NOIR 'N NOLA Haunted History: The Axeman
Source: (Why So Serial?)
Back in the early 1900s, panic and paranoia lingered over New Orleans in fear of a serial killer commonly known as The Axeman. He was known for using the axes found in his victims homes; he never brought his own. The attacks were not motivated by robbery; the victims' valuables went untouched. He would break a piece of the door panel to enter homes. The majority of his victims were Italian immigrants, often Italian grocers, who operated several groceries in the city. Many Italians immigrated to the city from Sicily and established groceries in and around the French Quarter.
The Axeman's first victims were Joseph and Catherine Maggio, who were attacked first with a cut to the throat, then an axe to the head as they were sleeping. Over a month later, Louis Besumer and his mistress Harriet Lowe were attacked with an axe and survived the blows; only for the woman to die days later.
The third attack was of Mrs. Edward Schneider, a woman who was eight months pregnant at the time. The Axeman entered her home and struck her in the face, cutting open her scalp. Somehow, someway, she managed to survive and give birth to a healthy baby girl. Next was Joseph Romano, an elderly man who suffered a blow to the head, later dying of his injuries. The series of repeated attacks instilled fear throughout the city -- from the areas of the Lower 9, French Quarter, to across the river. In 1919, The Axeman made his way to the Westbank with his attack of Charles, Rosie, and Mary Cortimiglia in Gretna. The couple survived, but their two-year old daughter Mary died of a blow to the neck.
Better Find You a Jazz Band
The story of The Axeman gets even creepier -- on March 14, 1919, he sent a letter to the Times-Picayune stating:
Hell, March 13, 1919
They have never caught me and they never will. They have never seen me, for I am invisible, even as the ether that surrounds your earth. I am not a human being, but a spirit and a demon from the hottest hell. I am what you Orleanians and your foolish police call the Axeman.
When I see fit, I shall come and claim other victims. I alone know whom they shall be. I shall leave no clue except my bloody axe, besmeared with blood and brains of he whom I have sent below to keep me company.
If you wish you may tell the police to be careful not to rile me. Of course, I am a reasonable spirit. I take no offense at the way they have conducted their investigations in the past. In fact, they have been so utterly stupid as to not only amuse me, but His Satanic Majesty, Francis Josef, etc. But tell them to beware. Let them not try to discover what I am, for it was better that they were never born than to incur the wrath of the Axeman. I don’t think there is any need of such a warning, for I feel sure the police will always dodge me, as they have in the past. They are wise and know how to keep away from all harm.
Undoubtedly, you Orleanians think of me as a most horrible murderer, which I am, but I could be much worse if I wanted to. If I wished, I could pay a visit to your city every night. At will, I could slay thousands of your best citizens, for I am in close relationship with the Angel of Death.
Now, to be exact, at 12:15 (earthly time) on next Tuesday night [March 19, 1919}, I am going to pass over New Orleans. In my infinite mercy, I am going to make a little proposition to you people.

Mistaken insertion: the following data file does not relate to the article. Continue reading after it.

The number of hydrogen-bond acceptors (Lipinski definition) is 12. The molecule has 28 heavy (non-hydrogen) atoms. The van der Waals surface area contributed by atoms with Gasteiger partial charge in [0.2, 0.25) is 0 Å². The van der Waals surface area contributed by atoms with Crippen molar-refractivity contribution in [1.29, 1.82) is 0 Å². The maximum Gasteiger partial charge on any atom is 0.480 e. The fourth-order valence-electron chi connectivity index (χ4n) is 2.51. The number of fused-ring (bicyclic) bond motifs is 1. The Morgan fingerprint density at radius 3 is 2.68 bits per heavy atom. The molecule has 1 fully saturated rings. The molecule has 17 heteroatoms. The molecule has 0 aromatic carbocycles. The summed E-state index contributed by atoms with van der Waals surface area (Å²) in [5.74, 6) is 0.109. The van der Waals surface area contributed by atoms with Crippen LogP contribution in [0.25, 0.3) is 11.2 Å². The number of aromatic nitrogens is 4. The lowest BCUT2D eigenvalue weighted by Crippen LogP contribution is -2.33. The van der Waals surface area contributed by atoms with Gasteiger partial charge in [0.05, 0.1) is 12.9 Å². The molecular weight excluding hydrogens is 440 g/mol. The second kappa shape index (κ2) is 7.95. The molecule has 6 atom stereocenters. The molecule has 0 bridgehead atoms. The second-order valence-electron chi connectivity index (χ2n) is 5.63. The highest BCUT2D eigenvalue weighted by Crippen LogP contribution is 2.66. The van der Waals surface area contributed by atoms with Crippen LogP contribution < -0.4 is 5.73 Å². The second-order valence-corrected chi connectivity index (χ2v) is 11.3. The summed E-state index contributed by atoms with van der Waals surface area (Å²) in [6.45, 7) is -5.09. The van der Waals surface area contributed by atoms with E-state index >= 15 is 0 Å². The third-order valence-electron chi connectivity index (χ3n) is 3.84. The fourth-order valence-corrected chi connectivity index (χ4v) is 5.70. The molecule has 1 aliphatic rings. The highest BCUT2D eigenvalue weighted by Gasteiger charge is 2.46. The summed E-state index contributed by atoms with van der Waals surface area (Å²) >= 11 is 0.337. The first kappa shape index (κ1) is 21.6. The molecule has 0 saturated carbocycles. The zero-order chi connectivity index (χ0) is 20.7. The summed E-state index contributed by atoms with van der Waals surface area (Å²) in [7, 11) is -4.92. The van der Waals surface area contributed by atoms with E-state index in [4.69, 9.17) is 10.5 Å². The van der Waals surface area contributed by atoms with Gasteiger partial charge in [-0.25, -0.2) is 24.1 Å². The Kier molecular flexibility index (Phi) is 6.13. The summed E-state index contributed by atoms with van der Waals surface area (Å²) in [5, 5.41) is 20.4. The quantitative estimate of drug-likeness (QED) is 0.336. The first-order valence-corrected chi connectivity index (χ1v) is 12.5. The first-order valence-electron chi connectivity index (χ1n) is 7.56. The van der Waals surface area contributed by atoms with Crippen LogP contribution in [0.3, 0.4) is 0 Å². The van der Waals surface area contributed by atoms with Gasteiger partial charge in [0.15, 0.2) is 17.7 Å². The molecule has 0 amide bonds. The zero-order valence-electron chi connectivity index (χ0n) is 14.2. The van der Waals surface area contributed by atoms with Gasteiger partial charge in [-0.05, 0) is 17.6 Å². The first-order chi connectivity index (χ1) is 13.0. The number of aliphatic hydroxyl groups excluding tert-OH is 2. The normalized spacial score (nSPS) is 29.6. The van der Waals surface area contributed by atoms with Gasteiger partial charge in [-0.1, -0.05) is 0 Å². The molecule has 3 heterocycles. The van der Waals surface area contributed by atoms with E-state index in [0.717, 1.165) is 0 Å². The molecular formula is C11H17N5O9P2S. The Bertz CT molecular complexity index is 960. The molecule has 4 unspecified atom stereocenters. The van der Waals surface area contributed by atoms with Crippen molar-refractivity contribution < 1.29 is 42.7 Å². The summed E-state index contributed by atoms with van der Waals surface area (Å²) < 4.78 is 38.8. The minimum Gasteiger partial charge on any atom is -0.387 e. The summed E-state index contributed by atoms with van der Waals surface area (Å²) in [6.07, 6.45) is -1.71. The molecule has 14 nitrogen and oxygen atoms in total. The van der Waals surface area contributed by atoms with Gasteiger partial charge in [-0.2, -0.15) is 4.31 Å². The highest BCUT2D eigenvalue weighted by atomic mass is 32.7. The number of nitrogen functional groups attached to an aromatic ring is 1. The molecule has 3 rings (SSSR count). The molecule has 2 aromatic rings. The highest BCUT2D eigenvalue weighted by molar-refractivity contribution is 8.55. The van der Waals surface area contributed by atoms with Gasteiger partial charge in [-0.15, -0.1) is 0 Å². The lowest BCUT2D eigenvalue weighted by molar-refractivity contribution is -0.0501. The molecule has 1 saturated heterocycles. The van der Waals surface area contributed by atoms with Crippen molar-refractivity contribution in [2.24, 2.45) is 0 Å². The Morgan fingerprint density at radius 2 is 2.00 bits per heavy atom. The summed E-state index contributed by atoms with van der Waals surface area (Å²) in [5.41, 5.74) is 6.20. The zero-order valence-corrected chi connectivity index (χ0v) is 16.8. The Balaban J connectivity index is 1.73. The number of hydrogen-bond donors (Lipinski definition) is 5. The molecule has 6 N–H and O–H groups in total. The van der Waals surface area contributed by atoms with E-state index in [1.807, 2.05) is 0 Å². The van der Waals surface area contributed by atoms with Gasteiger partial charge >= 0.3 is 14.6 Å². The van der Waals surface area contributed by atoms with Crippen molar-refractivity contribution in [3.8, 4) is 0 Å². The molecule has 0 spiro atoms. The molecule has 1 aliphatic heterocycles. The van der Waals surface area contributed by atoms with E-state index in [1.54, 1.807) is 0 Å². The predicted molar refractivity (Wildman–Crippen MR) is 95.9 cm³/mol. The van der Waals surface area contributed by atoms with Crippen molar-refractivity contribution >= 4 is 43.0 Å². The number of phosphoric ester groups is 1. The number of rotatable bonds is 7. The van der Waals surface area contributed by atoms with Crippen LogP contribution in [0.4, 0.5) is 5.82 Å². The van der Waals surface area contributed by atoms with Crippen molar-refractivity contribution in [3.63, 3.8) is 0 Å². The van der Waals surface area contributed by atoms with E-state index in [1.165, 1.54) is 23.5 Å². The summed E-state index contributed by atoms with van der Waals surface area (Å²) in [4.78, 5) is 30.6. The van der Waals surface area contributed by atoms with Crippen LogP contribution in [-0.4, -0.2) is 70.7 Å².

Here it is: I am very fond of jazz music, and I swear by all the devils in the nether regions that every person shall be spared in whose home a jazz band is in full swing at the time I have just mentioned. If everyone has a jazz band going, well, then, so much the better for you people. One thing is certain and that is that some of your people who do not jazz it on Tuesday night (if there be any) will get the axe.
Well, as I am cold and crave the warmth of my native Tartarus, and it is about time I leave your earthly home, I will cease my discourse. Hoping that thou wilt publish this, that it may go well with thee, I have been, am and will be the worst spirit that ever existed either in fact or realm of fancy.
The same serial killer that showed no mercy in any other instance, decided to provide the city with an ultimatum: play jazz music at 12:15am on March 19, 1919 to be spared of the axe -- or else. The people of New Orleans were appalled, but were not trying to suffer the consequences. So New Orleanians did what New Orleanians do best -- we made the best out of the situation. We threw a party.
That Tuesday night in 1919 is said to have been one of the most bizarre in our city's history. Homes were filled to capacity with jazz music blasting all throughout the night. Those that couldn't make it into a home, packed the rooms of jazz clubs where live bands were performing. Ironically enough, it's said that no one was murdered by The Axeman that night.
Things quieted down for weeks, until two additional attacks occurred back to back. Steve Boca was struck in the head, and despite surviving, lost all memory of the incident. Nineteen-year old Sarah Laumann was attacked weeks later, and also lost recollection of the incident.
"The Axeman" American Horror Story, Season 3, Episode 6
played by Danny Huston
He Came, He Terrorized, & He Dipped
The Axeman's final victim was Mike Pepitone, who was struck in the head in October 1919. He died from his injuries and the scene was left a blood bath. The Axeman mysteriously disappeared and was never seen in New Orleans again. Besides inconsistent descriptions of him being a tall, white man in his 30's, there has been no confirmed description. There has been accusations of alleged suspects, but the killer was never officially identified. His motive was never clear and he disappeared just as mysteriously as he arrived. That is, if he even disappeared at all...
Legends of America